That said, a lot of people these days are okay with the idea of a simple box or a green "container". A shroud might be a step too far for some, but why don't you talk to your daughter about your feelings and hers?

BradfordLass72 Mon 25-Mar-19 05:40:33

You could be talking about me when you say how frugal your MIL is and my wishes are like hers.

I would be quite happy not to even have a funeral but that would be denying my family the right to mourn in a way they may want. So I've left that up to them.

I would go for whatever economies you feel you MIL would approve of, you know her well enough and she trusts you to do it her way.

craftyone Mon 25-Mar-19 06:04:24

I bought a wicker coffin when my husband died. Paid for a lovely church tribute in a packed church. One family wreath on the coffin, a cremation and a gathering in the local pub. This was as basic as I would go. It was a loving fitting tribute, not over the top. Ashes went into the base of a new oak tree in a `life for a life` new woodland

In the old days, people always put money by for their funeral, deep down, they always wanted a good send off. A cardboard coffin and just cremation would not have shown enough respect. Plus of course, the funeral helps to draw the line an provides the last happy memory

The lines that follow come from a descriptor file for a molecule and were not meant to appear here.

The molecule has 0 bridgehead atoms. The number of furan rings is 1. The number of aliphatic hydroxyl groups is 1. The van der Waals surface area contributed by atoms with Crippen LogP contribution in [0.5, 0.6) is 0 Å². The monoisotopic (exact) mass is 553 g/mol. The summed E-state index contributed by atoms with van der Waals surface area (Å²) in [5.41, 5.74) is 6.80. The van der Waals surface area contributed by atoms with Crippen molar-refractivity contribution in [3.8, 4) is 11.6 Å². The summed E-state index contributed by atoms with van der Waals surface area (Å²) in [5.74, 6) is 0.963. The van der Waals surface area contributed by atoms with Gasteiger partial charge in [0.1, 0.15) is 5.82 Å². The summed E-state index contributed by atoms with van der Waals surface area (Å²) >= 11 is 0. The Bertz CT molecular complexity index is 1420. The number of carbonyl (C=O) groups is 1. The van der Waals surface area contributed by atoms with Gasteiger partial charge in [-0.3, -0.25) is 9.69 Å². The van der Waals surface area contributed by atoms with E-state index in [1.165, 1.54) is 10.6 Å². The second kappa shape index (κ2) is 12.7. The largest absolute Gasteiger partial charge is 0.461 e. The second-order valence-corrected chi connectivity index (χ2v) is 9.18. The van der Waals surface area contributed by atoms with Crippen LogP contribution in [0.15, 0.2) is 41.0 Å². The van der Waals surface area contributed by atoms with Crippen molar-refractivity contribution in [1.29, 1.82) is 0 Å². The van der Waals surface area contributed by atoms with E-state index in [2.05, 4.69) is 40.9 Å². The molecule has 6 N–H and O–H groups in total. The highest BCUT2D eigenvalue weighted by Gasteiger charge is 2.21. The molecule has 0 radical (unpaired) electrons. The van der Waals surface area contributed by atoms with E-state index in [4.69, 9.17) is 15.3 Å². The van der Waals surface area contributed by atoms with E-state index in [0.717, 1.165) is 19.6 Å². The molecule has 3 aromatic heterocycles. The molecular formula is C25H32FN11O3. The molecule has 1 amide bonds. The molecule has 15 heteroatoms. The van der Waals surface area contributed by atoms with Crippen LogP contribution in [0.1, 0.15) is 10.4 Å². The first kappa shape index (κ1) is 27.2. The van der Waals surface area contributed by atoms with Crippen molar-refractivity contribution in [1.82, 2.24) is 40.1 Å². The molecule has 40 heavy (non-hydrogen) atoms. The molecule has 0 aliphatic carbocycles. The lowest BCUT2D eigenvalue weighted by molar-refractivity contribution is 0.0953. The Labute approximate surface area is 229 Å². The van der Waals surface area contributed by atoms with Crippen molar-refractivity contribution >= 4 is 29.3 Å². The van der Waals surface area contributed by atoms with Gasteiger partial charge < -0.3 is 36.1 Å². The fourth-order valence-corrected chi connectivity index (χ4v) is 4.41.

SueH49 Mon 25-Mar-19 06:18:33

My mother (97 next month) has decreed that she is not having a funeral. She is donating her body to medical science and hence there will not be a body to bury or cremate. In response to being told there are many people who would expect to "see her off" so to speak her reply is ...then have a party and invite them all.

BlueBelle Mon 25-Mar-19 06:44:32

Absent I have talked to my daughter she knows that I want it cheap as poss and will do that for me but I want to be ahead of the game and have it done so she doesn’t have to have any words with my son who I know won’t agree I have said the same to him so I know he won’t want to accept a cheapie and yes I realise the funeral is for the living and they can have a party if that helps but my son lives so far away I d much rather him come before I die not after but I guess him and my other daughte overseas will feel they need to be there but then I won’t know so no point in worrying eh

Carolina55 Mon 25-Mar-19 06:50:08

My husband has chosen that option SueH49 and I will abide by his wishes if he goes first in the uk.

However if we’re in Spain when it happens then it’s cremation and wake in our local bar with a later scattering of the ashes off El Torcal!

I’m still thinking I’m gonna live forever......

Grammaretto Mon 25-Mar-19 07:17:45